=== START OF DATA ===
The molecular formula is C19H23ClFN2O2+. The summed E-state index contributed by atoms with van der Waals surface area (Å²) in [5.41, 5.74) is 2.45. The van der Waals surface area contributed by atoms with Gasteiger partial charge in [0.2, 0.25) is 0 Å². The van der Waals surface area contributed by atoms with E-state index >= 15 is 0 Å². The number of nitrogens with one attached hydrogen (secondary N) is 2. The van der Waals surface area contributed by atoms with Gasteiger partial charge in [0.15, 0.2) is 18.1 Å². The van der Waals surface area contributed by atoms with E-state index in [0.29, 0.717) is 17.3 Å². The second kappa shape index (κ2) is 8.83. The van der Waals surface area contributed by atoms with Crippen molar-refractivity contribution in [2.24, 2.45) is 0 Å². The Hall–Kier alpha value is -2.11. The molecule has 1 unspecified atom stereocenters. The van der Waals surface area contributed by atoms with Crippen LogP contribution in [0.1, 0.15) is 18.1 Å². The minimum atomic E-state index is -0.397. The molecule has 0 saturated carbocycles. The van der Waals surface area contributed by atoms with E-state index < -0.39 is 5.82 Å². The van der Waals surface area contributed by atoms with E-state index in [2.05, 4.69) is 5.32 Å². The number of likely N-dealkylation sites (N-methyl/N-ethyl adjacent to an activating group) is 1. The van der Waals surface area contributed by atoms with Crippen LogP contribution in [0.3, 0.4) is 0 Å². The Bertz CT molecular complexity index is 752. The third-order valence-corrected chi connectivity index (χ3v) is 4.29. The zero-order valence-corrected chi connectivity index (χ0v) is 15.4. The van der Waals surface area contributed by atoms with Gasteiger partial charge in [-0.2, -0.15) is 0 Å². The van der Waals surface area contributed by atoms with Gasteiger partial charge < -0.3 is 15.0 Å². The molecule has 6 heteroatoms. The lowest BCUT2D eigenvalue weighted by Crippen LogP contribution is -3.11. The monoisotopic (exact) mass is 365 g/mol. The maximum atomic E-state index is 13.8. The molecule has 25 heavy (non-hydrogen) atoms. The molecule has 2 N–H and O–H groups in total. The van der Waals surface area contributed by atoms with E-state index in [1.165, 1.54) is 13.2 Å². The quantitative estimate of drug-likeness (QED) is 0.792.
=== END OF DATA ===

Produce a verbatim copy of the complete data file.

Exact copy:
The molecular formula is C19H23ClFN2O2+. The summed E-state index contributed by atoms with van der Waals surface area (Å²) in [5.41, 5.74) is 2.45. The van der Waals surface area contributed by atoms with Gasteiger partial charge in [0.2, 0.25) is 0 Å². The van der Waals surface area contributed by atoms with E-state index >= 15 is 0 Å². The number of nitrogens with one attached hydrogen (secondary N) is 2. The van der Waals surface area contributed by atoms with Gasteiger partial charge in [0.15, 0.2) is 18.1 Å². The van der Waals surface area contributed by atoms with E-state index in [0.29, 0.717) is 17.3 Å². The second kappa shape index (κ2) is 8.83. The van der Waals surface area contributed by atoms with Crippen molar-refractivity contribution in [2.24, 2.45) is 0 Å². The Hall–Kier alpha value is -2.11. The molecule has 1 unspecified atom stereocenters. The van der Waals surface area contributed by atoms with Crippen LogP contribution in [0.1, 0.15) is 18.1 Å². The minimum atomic E-state index is -0.397. The molecule has 0 saturated carbocycles. The van der Waals surface area contributed by atoms with E-state index < -0.39 is 5.82 Å². The van der Waals surface area contributed by atoms with E-state index in [2.05, 4.69) is 5.32 Å². The number of likely N-dealkylation sites (N-methyl/N-ethyl adjacent to an activating group) is 1. The van der Waals surface area contributed by atoms with Crippen LogP contribution in [0.3, 0.4) is 0 Å². The Bertz CT molecular complexity index is 752. The third-order valence-corrected chi connectivity index (χ3v) is 4.29. The zero-order valence-corrected chi connectivity index (χ0v) is 15.4. The van der Waals surface area contributed by atoms with Gasteiger partial charge in [-0.2, -0.15) is 0 Å². The van der Waals surface area contributed by atoms with Gasteiger partial charge < -0.3 is 15.0 Å². The molecule has 6 heteroatoms. The lowest BCUT2D eigenvalue weighted by Crippen LogP contribution is -3.11. The monoisotopic (exact) mass is 365 g/mol. The maximum atomic E-state index is 13.8. The molecule has 25 heavy (non-hydrogen) atoms. The molecule has 2 N–H and O–H groups in total. The van der Waals surface area contributed by atoms with E-state index in [1.165, 1.54) is 13.2 Å². The quantitative estimate of drug-likeness (QED) is 0.792.